Kara Coffee Machine Serves up the Antithesis of Single Serving Design

Thomas Mair’s Kara coffee maker represents the antithesis of the majority of consumer electronics and home appliances. Engineered to be repairable, recyclable, and manufactured with non-proprietary components allowing its user easy access to maintain the Kara coffee maker for the extent of its lifetime, the Kara openly celebrates its internals to demystify maintenance and repairability.

Person connecting their iPhone to Kara coffee maker's maintenance port.

Users can connect to the Kara directly using their smartphone to run maintenance and diagnostics themselves to identify issues.

Removing transparent back cover to reveal Kara modules.

Person pulling out water pump module from back of Kara.

While the front of the Kara offers a friendly front face with recognizable components typical of many consumer espresso makers, such as a brew head assembly, tamper, water tank, and small touchscreen display, Mair’s design communicates something more unique in the back. Behind a transparent back case, a quartet of stacked bold blue modules are connected using magnets and fabric loop cables.

With each part clearly labeled to reveal their purpose – including the largest heating element up top, a water pump in the middle, flow meter at the bottom, and a power module where each component connects to operate as a single unit – parts are as easy to disassemble as first piece together.

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Additionally, a QR code allows users to access additional information about each module, and a small drawer of repair tools are integrated right into the coffee maker’s base.

Person using Kara's small repair tool to access coffee maker modules for repair or assembly.

Mair’s vision is one where the user is empowered to investigate any issues themselves, and repair it, or even replace damaged or non-working sections with 3D printed parts, with the entirety of its design transparent both physically and conceptually.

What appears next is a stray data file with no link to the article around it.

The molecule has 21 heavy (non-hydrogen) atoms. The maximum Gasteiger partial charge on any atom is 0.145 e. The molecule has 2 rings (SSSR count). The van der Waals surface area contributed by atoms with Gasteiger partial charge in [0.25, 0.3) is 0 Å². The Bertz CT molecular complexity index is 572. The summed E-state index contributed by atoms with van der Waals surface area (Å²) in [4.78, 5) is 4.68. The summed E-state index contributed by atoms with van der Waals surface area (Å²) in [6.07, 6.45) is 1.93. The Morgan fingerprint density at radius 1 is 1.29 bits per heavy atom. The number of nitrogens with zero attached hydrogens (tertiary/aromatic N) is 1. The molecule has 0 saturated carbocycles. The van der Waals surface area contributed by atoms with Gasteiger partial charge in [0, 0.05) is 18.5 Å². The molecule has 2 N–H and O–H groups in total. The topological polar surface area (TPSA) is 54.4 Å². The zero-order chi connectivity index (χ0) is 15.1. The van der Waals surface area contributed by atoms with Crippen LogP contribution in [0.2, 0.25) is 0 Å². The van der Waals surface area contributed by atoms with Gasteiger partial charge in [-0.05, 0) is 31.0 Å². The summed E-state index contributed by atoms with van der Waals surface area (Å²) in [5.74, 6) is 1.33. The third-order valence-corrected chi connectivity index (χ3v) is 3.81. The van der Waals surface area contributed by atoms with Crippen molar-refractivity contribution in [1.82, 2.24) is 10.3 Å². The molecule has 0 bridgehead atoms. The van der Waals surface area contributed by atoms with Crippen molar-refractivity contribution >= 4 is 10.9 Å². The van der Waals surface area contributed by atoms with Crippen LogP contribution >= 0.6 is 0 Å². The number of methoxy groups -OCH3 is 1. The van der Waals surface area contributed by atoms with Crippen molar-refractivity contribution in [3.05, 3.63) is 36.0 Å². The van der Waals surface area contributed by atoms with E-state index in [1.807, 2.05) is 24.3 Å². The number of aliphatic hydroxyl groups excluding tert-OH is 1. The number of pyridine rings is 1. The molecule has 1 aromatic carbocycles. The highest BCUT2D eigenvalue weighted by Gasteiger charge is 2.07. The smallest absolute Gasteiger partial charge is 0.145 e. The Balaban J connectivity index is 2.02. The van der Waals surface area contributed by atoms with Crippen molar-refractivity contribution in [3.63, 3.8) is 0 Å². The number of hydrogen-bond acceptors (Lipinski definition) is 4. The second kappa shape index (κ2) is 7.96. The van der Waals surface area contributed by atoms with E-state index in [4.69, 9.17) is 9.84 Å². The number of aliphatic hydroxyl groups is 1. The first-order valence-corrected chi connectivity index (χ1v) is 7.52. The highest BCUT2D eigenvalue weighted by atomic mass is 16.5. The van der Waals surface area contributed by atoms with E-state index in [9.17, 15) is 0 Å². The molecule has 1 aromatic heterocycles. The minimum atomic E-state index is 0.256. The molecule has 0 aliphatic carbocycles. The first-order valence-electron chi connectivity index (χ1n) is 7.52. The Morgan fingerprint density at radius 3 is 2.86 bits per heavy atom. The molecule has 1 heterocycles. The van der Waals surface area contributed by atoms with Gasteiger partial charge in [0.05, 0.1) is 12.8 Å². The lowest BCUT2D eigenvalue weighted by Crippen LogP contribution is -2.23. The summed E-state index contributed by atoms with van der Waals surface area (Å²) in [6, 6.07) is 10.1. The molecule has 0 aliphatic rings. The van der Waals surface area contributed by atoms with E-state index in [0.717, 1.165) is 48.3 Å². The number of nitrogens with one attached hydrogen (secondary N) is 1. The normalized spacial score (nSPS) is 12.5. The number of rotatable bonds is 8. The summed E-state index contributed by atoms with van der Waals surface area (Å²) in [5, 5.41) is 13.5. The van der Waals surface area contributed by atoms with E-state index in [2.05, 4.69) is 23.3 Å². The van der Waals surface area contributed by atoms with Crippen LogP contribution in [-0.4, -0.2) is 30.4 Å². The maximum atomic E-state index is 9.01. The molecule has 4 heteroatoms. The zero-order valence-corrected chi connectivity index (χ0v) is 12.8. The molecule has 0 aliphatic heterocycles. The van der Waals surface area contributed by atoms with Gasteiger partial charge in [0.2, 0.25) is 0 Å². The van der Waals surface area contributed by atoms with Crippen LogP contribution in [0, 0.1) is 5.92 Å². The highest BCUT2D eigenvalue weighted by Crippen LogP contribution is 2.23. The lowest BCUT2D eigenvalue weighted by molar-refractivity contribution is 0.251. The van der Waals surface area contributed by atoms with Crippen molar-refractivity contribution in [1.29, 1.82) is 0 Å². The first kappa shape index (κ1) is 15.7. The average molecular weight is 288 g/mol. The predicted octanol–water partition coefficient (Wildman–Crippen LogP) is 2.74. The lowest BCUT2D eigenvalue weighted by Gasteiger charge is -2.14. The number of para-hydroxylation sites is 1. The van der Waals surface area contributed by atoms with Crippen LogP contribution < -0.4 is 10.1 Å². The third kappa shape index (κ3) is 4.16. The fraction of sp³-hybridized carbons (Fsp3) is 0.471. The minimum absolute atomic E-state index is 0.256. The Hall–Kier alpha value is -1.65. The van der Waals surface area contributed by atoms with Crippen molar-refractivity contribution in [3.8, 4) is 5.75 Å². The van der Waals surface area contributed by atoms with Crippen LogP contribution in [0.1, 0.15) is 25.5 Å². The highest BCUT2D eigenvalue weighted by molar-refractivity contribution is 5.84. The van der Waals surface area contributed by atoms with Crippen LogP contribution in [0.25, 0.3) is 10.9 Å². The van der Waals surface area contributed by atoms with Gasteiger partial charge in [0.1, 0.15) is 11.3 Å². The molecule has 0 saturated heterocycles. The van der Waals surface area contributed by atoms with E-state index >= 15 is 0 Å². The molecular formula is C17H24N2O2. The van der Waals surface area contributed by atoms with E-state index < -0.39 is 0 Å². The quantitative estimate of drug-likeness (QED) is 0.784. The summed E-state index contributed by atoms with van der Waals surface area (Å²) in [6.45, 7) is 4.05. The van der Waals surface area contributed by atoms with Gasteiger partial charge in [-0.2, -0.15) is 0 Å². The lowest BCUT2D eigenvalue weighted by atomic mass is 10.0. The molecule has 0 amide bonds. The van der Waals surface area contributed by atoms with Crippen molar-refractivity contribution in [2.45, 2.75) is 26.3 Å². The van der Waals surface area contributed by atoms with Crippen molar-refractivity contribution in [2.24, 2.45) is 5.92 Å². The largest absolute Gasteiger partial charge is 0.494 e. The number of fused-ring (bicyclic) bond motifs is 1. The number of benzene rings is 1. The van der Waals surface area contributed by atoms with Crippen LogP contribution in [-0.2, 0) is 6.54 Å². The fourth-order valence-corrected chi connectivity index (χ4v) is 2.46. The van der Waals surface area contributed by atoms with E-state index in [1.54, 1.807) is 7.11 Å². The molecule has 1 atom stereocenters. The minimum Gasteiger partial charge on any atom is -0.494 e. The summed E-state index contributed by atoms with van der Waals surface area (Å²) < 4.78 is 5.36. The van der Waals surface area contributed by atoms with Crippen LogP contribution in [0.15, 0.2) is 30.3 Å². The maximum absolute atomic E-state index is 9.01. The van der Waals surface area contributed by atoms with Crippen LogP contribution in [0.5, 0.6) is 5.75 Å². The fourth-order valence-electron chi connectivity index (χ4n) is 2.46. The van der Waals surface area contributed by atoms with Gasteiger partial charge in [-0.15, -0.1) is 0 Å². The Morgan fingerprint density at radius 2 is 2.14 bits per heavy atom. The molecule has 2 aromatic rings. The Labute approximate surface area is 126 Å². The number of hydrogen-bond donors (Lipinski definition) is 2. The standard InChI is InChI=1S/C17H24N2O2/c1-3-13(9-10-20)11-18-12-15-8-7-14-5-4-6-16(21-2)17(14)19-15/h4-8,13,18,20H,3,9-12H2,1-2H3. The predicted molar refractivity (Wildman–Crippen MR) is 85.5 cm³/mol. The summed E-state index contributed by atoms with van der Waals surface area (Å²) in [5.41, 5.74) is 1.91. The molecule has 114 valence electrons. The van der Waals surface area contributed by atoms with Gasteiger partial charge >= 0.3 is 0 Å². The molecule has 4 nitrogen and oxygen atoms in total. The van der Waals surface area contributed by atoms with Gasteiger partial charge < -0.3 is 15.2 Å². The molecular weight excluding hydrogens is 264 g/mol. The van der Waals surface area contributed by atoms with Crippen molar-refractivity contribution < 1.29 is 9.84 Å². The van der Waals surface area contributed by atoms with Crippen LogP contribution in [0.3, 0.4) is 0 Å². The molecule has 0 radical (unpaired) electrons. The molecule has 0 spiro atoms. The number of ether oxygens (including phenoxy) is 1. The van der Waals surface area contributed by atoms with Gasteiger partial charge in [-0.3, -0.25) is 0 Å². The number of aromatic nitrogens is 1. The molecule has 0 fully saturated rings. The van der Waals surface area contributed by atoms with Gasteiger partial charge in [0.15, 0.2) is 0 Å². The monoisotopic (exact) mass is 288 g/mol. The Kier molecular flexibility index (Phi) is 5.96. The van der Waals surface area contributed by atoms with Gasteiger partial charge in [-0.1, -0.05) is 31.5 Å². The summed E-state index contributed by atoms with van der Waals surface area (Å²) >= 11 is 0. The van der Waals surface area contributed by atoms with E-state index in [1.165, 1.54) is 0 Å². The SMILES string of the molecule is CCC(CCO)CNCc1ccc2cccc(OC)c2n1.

Kara sample packaging with person holding small included repair tool in hand with instruction manual

The housing is designed so every part can be 3D printed in lieu of the Kara’s original replacement parts, and technical components can be replaced or substituted because they are part of an open system, accessible using the included repair tools.

“When an appliance breaks, instead of fixing it, we replace it. When we do, it’s estimated that only one fifth of electric goods actually get recycled. This is not, and cannot be sustainable,” says Mair, “Objects should be built to last, so we don’t have to replace them constantly. This can include ways to refurbish or service appliances, similar to what you would do to a car.”

More about the Kara concept here.

Gregory Han is Tech Editor of Design Milk. A Los Angeles native with a profound love and curiosity for design, hiking, tide pools, and road trips, a selection of his adventures and musings can be found at gregoryhan.com.

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